BACKGROUND OF THE INVENTION

Various embodiments of such a type of integrated weapon control system are known, each characterised by a separate arrangement of the target search and tracking means with respect to the turret and gun. If the first reference plane is the deck plane of a ship as the foundation plane of the turret, the above arrangement has disadvantage that the turret and gun position relative to the target search and tracking means, as measured in the earth-fixed coordinate system, is constantly subject to variation in consequence of ship deformation and alignment errors, which are continuously changing.

Through this problem the usability of an integrated weapon control system of the type set forth in the opening paragraph is very limited, especially in circumstances of engaging fast moving targets of a small effective area; this must be regarded as a disadvantage of the above weapon control system.

SUMMARY OF THE INVENTION

The present invention has for its object to provide an integrated weapon control system of the type set forth in the opening paragraph, whereby the above disadvantages are obviated to a high extent, and whereby the usability of the system is greatly increased in the above-mentioned circumstances.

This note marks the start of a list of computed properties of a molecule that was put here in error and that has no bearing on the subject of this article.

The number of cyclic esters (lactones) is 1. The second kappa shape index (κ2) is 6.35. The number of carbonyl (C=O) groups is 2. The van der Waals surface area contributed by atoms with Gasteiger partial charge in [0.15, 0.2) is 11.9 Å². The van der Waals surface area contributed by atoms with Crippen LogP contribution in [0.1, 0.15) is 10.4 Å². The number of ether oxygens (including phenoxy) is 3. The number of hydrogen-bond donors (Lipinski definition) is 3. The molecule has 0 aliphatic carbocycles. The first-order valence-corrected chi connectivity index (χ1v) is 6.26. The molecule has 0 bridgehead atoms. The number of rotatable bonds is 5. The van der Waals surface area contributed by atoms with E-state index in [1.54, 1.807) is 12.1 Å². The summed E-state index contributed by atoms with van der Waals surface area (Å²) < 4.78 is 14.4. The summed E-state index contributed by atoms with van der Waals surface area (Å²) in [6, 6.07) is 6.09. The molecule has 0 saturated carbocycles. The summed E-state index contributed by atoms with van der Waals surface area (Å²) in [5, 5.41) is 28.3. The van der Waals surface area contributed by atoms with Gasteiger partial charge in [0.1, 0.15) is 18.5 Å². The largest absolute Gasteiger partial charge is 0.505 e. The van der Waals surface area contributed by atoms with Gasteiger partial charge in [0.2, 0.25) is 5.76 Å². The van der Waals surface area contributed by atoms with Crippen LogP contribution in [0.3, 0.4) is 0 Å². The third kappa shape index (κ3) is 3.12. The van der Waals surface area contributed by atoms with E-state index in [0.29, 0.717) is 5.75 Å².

An advantageous and favourable embodiment of an integrated weapon control system of the type set forth in the opening paragraph is obtained when, according to the invention, the target search means of such a weapon control system are fitted triaxially on the turret and stabilised biaxially with respect to a second reference plane, wherewith in combination the target tracking means are mounted multiaxially on the gun.

The weapon control system according to the invention also offers the possibility to incorporate the whole system into a complete autonomous unit, constructionally and operationally; this is of particular importance to replacing quickly a defective weapon control system and obtaining a fully independently operating unit.

The invention will now be described in more detail with reference to the accompanying figures, illustrating a feasible embodiment of an integrated weapon control system according to the invention.

BRIEF DESCRIPTION OF THE FIGURES

FIG. 1 shows a schematic diagram of a weapon assembly; and

FIG. 2 shows in block form a signal processing arrangement.

DESCRIPTION OF THE PREFERRED EMBODIMENT